Sunroof: Replace Motor with Crank. [Inquiry:] My sunroof motor has died and I do not want to spend $400-500 to replace with a new Volvo motor. Can a manual sunroof crank device replace an existing sunroof motor? How extensive is it to perform, or is it a square peg into a round hole. Do you know of a good aftermarket manual crank or motor unit available? [Response: W. Bain] I have a manual crank in my '86 744Ti and it is blissful. My 965 has an electric motor. Go to the junkyard and find a donor with a manual cover and crank and remove the handle, the gear mechanism, the plastic trim and ALL screws. Make sure the sunroof itself sits in the roof properly, i.e. flat and level, while fully and properly closed . Remove the power motor and tape up the wires. Swap the manual for the power parts. The crank mechanism needs to be centered properly, otherwise it will need to be re-centered.
Sunroof: Replace Crank with Motor. [Tips from George Holmer] To convert your manual sunroof to a electric one and enjoy the luxury of a smooth, button operated opening and closing of the sunroof, simply do as follows: At a breakers yard, find a sunroof motor, a motor cover colour matched to your headlining and a switch matching your dash style. Get as much wire as possible. Once home, remove the sunroof rank handle and then the cover to expose the mechanism. Remove the mechanism too and replace with motor, this is a direct fit. Now, you have to wire it in. Remove the trim bit that goes along the top of the windshield and also the mirror, the sun visors and the sun visor clips. Finally, remove the grab handles and trim behind the grab handles on one side to expose the screw fixing the A pillar trim which you then also remove and the panel underneath the steering column above the driver's feet. First, ground the sunroof motor by attaching the black wire to one of the sunroof bolts. The pull the red and blue wire to the switch which you have fitted in a spare switch socket and attach red to red and blue to blue. Finally, wire the black switch wire to an grounding point and the blue/yellow wire to a power supply, preferably the fuse which according to your fuse board is the one for the power sunroof. Now re-connect the ground lead on the battery and test sunroof.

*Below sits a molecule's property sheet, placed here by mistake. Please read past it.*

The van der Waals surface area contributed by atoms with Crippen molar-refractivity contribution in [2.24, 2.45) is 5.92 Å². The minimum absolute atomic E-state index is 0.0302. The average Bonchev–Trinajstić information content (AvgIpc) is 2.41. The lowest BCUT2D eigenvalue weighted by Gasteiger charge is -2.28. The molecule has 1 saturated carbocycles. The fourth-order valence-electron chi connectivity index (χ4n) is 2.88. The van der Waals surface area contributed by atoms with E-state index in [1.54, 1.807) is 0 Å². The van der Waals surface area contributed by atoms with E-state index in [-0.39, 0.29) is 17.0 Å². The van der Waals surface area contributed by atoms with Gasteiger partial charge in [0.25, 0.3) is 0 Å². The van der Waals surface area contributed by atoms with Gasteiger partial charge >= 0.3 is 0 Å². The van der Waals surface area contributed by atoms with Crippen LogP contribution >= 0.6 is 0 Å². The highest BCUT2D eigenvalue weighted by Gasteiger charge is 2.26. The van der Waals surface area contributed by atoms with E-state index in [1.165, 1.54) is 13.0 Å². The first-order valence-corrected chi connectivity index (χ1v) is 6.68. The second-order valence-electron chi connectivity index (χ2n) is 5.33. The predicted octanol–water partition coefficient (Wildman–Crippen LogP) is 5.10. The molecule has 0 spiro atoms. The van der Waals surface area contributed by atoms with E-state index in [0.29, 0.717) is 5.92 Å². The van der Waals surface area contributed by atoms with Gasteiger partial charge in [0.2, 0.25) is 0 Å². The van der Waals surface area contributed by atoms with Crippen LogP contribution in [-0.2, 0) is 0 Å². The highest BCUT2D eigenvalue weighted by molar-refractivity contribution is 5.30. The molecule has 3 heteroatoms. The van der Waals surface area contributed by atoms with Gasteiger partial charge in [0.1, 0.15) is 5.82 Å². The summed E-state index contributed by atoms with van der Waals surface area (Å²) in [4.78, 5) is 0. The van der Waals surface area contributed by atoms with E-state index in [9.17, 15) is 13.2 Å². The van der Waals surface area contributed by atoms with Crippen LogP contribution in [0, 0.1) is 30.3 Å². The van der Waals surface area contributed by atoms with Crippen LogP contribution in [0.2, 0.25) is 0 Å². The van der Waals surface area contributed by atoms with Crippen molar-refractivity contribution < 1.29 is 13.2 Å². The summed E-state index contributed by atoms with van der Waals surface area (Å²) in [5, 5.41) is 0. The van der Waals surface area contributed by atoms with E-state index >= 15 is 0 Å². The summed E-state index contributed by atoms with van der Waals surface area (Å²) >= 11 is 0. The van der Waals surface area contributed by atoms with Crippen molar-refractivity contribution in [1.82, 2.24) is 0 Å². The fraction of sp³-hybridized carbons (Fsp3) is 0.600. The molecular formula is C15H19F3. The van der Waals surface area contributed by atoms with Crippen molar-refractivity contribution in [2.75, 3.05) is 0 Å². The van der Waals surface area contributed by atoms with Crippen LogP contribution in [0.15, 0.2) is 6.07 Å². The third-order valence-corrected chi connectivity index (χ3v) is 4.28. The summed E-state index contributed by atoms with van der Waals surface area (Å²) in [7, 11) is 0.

Sunroof Headliner Replacement. [Tip from Chris Mullet] When I replaced my sunroof headliner, I left the sunroof in place, but dropped the back end of the pan (over the back seat) and slid the sunroof headliner panel out the back. I had to remove or loosen all the screws out of the pan except for the ones across the front which kept everything in its proper location. That way, I didn't have to do a bunch of re-adjusting of the sunroof itself when reassembling. Worked slick.
[Editor] There is a Volvo TSB (83910, August 1994) describing a procedure to replace the headliner on the sunroof and the inner panel.